College students have been key allies in bolstering the fight to end the student debt crisis, joining the existing coalitions of borrowers who have been paying off their loans for years. Now, it looks like their activism is working. President Biden announced earlier this month that he is considering canceling some federal student debt. Student debt continues to impact more than 45 million Americans with a combined $1.7 trillion in debt, robbing retirees of their Social Security payments, workers of their wages, and students of their future.

This news from the White House is a major win on two fronts. First, before this announcement, the White House was investigating the president’s power to cancel student debt under the 1965 Higher Education Act. Experts, including those at Harvard Law School, have explored the matter in detail, concluding that the president has the unequivocal authority to cancel federal student debt, but it was unclear where the administration stood on the question. Biden’s announcement is therefore a huge win on the legal case on debt cancellation. Ultimately, the president’s authority to cancel all student debt is the most powerful tool Biden has to boost the economy, uplift families, and close the racial wealth gap. Even limited debt cancellation would set an important precedent.

Secondly, the White House’s announcement proves that the president can be moved on this issue. Student debt payments have been paused since March 2020, eligibility for forgiveness programs like the Public Service Loan Forgiveness program has been temporarily expanded, and student debt cancellation is firmly on the table. With it, student activists have helped push our nation and our president in the right direction on debt cancellation.

The Free the Degree coalition, which was started in February 2022, has seen explosive growth, with over 30 organizations nationwide joining the campaign, representing roughly 1.3 million college students in red and blue states alike. With help from the campaign, students at New Jersey’s Rutgers University–New Brunswick have circulated a letter pushing the White House to Double the Pell Grant and advance student debt cancellation, garnering support from leaders representing more than 450,000 students.

“Students must be involved in student debt advocacy because we are advocating for a secure financial future. More than ever, we see students who graduate put off major life plans, like starting a family or buying a house, to pay off major amounts of student debt,” Rutgers Student Assembly’s Legislative Affairs Chair Sean Tonra said. “So if we wish to see the lives we want, students from across the nation must get involved in student debt advocacy.”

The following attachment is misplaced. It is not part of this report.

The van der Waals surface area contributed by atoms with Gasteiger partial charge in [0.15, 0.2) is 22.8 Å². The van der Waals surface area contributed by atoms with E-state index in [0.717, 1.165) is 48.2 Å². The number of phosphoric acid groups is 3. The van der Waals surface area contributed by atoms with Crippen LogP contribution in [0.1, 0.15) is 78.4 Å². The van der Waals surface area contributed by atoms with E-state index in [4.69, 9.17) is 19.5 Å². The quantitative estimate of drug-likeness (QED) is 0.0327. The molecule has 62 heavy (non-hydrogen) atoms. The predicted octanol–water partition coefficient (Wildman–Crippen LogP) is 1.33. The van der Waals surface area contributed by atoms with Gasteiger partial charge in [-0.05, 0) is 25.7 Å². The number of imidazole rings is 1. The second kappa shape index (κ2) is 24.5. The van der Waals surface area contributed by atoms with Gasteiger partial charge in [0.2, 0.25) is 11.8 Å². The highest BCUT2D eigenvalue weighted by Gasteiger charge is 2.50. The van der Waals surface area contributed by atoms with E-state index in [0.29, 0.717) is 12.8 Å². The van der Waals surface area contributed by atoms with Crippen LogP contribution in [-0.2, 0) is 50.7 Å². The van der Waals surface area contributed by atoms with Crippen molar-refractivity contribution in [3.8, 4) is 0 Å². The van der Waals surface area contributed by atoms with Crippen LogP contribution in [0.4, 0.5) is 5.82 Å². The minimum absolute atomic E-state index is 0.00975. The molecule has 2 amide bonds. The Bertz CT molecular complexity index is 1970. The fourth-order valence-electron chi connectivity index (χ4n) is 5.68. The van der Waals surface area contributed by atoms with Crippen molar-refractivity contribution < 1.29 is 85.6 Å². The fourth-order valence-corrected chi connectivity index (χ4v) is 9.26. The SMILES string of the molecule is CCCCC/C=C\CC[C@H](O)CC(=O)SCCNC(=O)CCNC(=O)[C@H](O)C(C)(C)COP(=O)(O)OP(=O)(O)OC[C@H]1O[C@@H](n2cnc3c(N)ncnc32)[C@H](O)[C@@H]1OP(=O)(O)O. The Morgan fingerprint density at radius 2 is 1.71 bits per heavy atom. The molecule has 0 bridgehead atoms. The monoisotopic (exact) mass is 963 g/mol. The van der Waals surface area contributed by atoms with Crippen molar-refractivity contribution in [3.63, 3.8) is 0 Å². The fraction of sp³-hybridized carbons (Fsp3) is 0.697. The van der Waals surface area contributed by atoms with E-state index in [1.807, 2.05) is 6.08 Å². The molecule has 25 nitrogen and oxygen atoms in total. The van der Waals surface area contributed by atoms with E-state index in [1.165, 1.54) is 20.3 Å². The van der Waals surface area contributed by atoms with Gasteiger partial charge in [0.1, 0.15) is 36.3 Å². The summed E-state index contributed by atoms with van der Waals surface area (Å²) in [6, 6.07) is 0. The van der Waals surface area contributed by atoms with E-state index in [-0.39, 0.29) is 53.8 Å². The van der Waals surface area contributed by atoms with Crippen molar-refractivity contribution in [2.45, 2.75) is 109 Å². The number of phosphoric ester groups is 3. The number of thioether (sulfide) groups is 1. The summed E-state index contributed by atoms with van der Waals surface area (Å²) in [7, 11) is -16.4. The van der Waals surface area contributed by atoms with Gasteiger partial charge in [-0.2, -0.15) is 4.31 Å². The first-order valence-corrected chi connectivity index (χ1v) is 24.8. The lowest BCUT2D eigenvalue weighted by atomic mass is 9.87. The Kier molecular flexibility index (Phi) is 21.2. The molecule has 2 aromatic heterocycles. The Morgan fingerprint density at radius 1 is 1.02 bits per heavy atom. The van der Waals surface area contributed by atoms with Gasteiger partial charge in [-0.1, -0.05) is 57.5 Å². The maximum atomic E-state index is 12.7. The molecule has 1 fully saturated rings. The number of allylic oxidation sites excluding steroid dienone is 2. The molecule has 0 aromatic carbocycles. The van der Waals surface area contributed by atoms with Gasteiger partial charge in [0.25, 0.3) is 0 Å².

Another powerful approach for student associations has been to pass resolutions calling on the president to cancel federal student debt. These resolutions are growing quickly and are bringing a new community of stakeholders to the campaign. In California, Colorado, New Jersey, and beyond, students have been using legislation to push the president toward debt cancellation. The letters and student government legislation go hand-in-hand with Congressional leaders—including Senate majority leader Chuck Schumer, Senator Elizabeth Warren, Representative Ayanna Presley–who are pushing the president to cancel $50,000 per student.

In-person actions like protests are equally critical to successfully getting debts canceled. One event took place in Washington, D.C., a few weeks ago, as the Debt Collective organization brought hundreds of borrowers and student activists, as far as New York and Ohio, for the April 4 Day of Action outside of the Department of Education.

As the president mulls over the decision to cancel debt, the movement continues to grow and push on multiple fronts. With the midterm elections on the horizon, now is the best time to demand that the president fulfill his campaign promise and cancel student debt. Biden was elected in 2020 with the help of young people—a key voting demographic—and the cancellation of student debt could supercharge his party’s prospects in November. If the president genuinely wants to “restore the soul of America,” he must do what he promised. It’s time end this moral and economic crisis by canceling student debt.